Neil A. Carousso produces and co-hosts WCBS Newsradio 880’s Small Business Spotlight series with Joe Connolly. Click here to watch the weekly video segments featuring advice for business owners on survival, recovery and growth opportunities.

The Latest

  • Top Business Leader Calls New York’s Post-Pandemic Economy an ‘Industrial Revolution’

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    By Joe Connolly and Neil A. Carousso

    NEW YORK (WCBS 880) — New York City office occupancy recently surpassed 50 percent for the first time since COVID-19 hit in 2020. That’s positive news for corporate executives, but it does not tell the full story of what’s happening in the city’s economy.

    Kathryn Wylde leads the influential Partnership for New York City business group that represents corporations, including Goldman Sachs, Amazon and JP Morgan Chase & Co., and conducted that office survey. She told the WCBS Small Business Spotlight, sponsored by Dime Community Bank, that 82 percent of office workers are now enjoying a hybrid schedule.

    “Prior to the pandemic, we’re talking about maybe 6 percent of the employers allowing people to work remotely,” said Wylde.

    That’s the new normal or what the Partnership for New York City president and CEO labels a new “industrial revolution.”

    “In the 70s, we had a dramatic experience of going from the old industrial economy to the service economy. Well, this is from the service economy to the digital economy. And instead of happening gradually over one or two decades, it happened instantaneously.”

    Wylde noted entire industries have changed to be centered around technology.

    “We have remote education, telemedicine, remote health, we’ve got remote work, remote entertainment, remote cultural experiences,” she said. “All of that has changed and I don’t think we know the implications yet.”

    Wylde, like many traditional business leaders, believes strongly in in-person work, but she acknowledges Zoom has its place.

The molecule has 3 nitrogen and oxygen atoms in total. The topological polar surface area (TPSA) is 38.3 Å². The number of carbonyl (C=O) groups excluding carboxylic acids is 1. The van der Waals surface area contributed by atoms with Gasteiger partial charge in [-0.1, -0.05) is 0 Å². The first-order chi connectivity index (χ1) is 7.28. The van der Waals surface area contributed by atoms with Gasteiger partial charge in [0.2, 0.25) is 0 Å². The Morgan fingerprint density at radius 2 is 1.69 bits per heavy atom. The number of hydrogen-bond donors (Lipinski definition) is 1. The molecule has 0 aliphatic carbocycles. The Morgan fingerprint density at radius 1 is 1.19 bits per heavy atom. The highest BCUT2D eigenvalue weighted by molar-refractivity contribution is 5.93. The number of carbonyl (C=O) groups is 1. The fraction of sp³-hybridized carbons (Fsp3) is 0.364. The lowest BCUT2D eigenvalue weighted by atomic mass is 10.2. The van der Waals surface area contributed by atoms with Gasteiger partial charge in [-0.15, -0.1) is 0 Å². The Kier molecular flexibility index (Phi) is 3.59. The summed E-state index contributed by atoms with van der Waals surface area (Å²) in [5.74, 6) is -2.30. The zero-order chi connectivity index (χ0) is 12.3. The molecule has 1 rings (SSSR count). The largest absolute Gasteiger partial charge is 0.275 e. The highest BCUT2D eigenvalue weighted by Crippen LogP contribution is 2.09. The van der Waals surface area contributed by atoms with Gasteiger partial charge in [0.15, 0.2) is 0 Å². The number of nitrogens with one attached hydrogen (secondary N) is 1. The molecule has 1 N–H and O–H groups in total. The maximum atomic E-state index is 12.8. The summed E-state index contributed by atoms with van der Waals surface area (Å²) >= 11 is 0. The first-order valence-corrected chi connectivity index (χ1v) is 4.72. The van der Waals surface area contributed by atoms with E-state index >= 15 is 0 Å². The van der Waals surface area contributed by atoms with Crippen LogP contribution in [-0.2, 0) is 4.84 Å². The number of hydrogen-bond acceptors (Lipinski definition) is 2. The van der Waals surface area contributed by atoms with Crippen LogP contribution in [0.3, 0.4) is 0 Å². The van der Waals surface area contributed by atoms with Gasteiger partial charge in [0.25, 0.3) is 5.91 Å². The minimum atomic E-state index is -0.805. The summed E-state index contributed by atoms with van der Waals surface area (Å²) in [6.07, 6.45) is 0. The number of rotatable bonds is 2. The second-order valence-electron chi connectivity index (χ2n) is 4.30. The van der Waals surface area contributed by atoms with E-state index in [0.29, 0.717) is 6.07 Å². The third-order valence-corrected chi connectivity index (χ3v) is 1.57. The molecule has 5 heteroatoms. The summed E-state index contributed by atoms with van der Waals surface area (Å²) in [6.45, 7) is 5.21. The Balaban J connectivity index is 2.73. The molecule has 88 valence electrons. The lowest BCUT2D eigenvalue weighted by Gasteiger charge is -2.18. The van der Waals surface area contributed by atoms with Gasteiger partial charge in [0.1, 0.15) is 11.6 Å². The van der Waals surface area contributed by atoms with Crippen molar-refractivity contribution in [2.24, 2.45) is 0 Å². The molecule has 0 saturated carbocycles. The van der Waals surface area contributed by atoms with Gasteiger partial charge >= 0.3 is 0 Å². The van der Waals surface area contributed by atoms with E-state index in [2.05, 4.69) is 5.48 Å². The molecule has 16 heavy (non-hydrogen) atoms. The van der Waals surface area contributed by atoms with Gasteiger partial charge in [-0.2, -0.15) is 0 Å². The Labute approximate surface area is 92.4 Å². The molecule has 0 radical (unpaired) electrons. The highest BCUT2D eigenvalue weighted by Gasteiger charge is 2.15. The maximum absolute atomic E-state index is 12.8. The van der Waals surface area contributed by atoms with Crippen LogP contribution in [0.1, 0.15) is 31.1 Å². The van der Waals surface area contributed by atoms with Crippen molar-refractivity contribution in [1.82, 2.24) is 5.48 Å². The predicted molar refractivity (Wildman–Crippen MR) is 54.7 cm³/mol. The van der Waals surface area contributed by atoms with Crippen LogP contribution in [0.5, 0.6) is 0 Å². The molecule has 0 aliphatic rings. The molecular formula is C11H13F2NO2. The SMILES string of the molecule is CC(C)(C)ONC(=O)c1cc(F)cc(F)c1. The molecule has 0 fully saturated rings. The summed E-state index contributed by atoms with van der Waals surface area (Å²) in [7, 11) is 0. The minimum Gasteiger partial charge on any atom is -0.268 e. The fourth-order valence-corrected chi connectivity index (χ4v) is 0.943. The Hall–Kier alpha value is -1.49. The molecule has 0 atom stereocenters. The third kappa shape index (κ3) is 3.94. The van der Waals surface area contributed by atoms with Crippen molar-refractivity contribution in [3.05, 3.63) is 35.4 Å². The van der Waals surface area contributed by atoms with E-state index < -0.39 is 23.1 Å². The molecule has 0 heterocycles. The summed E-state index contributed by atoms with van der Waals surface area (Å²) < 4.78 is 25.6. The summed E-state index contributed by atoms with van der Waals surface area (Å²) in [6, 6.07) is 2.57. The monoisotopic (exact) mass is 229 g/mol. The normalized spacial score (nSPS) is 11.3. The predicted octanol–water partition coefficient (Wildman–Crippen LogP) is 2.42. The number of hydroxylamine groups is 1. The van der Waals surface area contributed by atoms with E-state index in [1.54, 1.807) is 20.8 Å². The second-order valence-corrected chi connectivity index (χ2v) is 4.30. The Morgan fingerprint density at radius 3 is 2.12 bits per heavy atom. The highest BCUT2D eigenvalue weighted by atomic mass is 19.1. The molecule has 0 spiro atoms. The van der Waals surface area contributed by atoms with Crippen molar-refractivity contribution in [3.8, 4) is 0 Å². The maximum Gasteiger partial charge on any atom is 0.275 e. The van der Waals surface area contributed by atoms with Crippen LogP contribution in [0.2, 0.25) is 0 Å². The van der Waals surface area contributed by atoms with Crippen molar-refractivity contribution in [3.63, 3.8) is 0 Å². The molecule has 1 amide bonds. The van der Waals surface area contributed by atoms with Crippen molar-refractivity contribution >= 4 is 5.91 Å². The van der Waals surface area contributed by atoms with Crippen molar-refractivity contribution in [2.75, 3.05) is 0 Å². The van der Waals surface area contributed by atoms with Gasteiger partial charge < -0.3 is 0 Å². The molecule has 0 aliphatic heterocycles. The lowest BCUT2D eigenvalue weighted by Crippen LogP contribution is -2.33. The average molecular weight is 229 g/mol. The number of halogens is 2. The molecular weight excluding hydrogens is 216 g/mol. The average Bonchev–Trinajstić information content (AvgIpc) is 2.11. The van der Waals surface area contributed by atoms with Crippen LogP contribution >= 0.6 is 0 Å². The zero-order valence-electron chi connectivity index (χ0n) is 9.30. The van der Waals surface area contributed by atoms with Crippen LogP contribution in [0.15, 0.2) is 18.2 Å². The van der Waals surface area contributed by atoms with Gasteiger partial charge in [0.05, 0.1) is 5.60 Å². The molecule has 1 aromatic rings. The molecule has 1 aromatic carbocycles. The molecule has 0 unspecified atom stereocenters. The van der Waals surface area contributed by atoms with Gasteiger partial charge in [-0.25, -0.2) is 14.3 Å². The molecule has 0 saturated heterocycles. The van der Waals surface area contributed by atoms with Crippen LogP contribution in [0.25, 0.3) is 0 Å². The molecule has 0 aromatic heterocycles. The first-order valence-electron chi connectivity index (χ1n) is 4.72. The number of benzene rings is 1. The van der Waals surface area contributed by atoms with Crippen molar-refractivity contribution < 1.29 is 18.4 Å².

“We can fit more into our day when we can do Zoom instead of running to Midtown,” she said. “We just have to learn how to use that tool in a way that doesn’t interfere with building relationships and with the kind of mentoring and support and development that particularly young people need in their careers.”

    Remote work has held back Manhattan’s recovery. The Partnership for New York City sees small and mid-size businesses in the outer boroughs and the suburbs growing at a record clip, but shrinking in Manhattan as rents remain near record highs.

    “We have 32,000 new businesses formed in New York City in the last year. Manhattan’s the only one that didn’t have net growth in new businesses. Most of them are in Queens. Brooklyn is the number one. So, we’re seeing the city as a whole – its neighborhoods, its local business districts across the five boroughs and our surrounding suburbs – the economy’s pretty good,” said Wylde.

    The main reason business groups see growth in the outer boroughs and the suburbs is that remote work has enabled people to shop in their communities during the week. Wylde said she is confident in Manhattan’s resurgence but it may take some time.

    “The value of Midtown properties is going to spring back and it’s not going to be exactly the same as it was pre-pandemic. We’re going to see more residential, I think we know that, and that’s a good thing. It’ll make the streets safer on a 24/7 basis. It’ll bring back customers to local business.”

    Watch the full conversation with Kathryn Wylde on the WCBS Small Business Spotlight video above.

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  • Pro Dancer Launches ‘Unconventional’ Dance Studio for Underserved New Yorkers

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    By Joe Connolly and Neil A. Carousso

    NEW YORK (WCBS 880) — A new type of dance studio is coming to New York City.

    Busola George is an accomplished dancer who started SoL-I Movement Center to improve access to dance rehearsal spaces in Manhattan that are more affordable. Rehearsal spaces in the borough, she says, can cost dancers upwards of $40 an hour, which can add up quickly given the time needed to perfect the craft.

    “The need I saw was at the foundation, the access to affordable rehearsal space, as well as the need for a community,” said George on the WCBS Small Business Spotlight, sponsored by Dime Community Bank.

    “SoL-I Movement Center is a studio that uses an unconventional shared space model to offer affordable rehearsal space to aspiring professional dance and theater performers as well as offer career advancing services, wellness classes, and professional training.”

    Career guidance, mentorship and networking is what separates the center from other dance studios. George’s classes also add socialization and wellness techniques, including meditation.

    “I’ve pivoted in the sense of adding kind of more services, more nuanced services, and also really zoning in on who my target market is,” she said. “I was able to realize how much community is needed for dancers and how they don’t really have that. That’s why some of the services that we have are going to induce a collaborative environment for dancers.”

    George recently won the grand prize of $20,000 at the Brooklyn Public Library’s PowerUP! business plan competition.

    Watch the Small Business Spotlight video above.